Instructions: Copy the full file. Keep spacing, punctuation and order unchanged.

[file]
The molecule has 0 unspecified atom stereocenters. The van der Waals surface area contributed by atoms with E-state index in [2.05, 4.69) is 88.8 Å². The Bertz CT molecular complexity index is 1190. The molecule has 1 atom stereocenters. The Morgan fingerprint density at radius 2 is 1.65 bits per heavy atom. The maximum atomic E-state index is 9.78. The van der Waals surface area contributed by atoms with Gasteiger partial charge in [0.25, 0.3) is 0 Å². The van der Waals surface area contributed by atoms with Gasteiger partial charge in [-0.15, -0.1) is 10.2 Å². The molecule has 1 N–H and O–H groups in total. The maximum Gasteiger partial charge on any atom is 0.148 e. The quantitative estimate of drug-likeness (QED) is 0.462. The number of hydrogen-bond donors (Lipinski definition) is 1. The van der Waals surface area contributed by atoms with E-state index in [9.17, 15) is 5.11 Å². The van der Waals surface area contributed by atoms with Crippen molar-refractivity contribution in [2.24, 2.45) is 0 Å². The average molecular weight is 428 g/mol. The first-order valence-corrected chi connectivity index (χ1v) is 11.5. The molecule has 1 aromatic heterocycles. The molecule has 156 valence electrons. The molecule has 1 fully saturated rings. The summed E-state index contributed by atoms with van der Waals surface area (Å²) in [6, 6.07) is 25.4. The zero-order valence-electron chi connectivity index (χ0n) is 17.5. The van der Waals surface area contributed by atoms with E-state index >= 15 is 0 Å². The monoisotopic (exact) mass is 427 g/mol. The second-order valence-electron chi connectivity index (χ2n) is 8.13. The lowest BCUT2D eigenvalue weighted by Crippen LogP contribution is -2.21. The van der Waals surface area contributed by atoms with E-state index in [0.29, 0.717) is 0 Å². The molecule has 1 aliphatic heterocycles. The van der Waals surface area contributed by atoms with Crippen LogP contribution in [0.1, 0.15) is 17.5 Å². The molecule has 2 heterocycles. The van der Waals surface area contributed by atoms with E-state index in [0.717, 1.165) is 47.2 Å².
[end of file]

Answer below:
The molecule has 0 unspecified atom stereocenters. The van der Waals surface area contributed by atoms with E-state index in [2.05, 4.69) is 88.8 Å². The Bertz CT molecular complexity index is 1190. The molecule has 1 atom stereocenters. The Morgan fingerprint density at radius 2 is 1.65 bits per heavy atom. The maximum atomic E-state index is 9.78. The van der Waals surface area contributed by atoms with Gasteiger partial charge in [0.25, 0.3) is 0 Å². The van der Waals surface area contributed by atoms with Gasteiger partial charge in [-0.15, -0.1) is 10.2 Å². The molecule has 1 N–H and O–H groups in total. The maximum Gasteiger partial charge on any atom is 0.148 e. The quantitative estimate of drug-likeness (QED) is 0.462. The number of hydrogen-bond donors (Lipinski definition) is 1. The van der Waals surface area contributed by atoms with E-state index in [9.17, 15) is 5.11 Å². The van der Waals surface area contributed by atoms with Crippen molar-refractivity contribution in [2.24, 2.45) is 0 Å². The average molecular weight is 428 g/mol. The first-order valence-corrected chi connectivity index (χ1v) is 11.5. The molecule has 1 aromatic heterocycles. The molecule has 156 valence electrons. The molecule has 1 fully saturated rings. The summed E-state index contributed by atoms with van der Waals surface area (Å²) in [6, 6.07) is 25.4. The zero-order valence-electron chi connectivity index (χ0n) is 17.5. The van der Waals surface area contributed by atoms with E-state index >= 15 is 0 Å². The monoisotopic (exact) mass is 427 g/mol. The second-order valence-electron chi connectivity index (χ2n) is 8.13. The lowest BCUT2D eigenvalue weighted by Crippen LogP contribution is -2.21. The van der Waals surface area contributed by atoms with E-state index in [0.29, 0.717) is 0 Å². The molecule has 1 aliphatic heterocycles. The van der Waals surface area contributed by atoms with Crippen LogP contribution in [0.1, 0.15) is 17.5 Å². The molecule has 2 heterocycles. The van der Waals surface area contributed by atoms with E-state index in [0.717, 1.165) is 47.2 Å².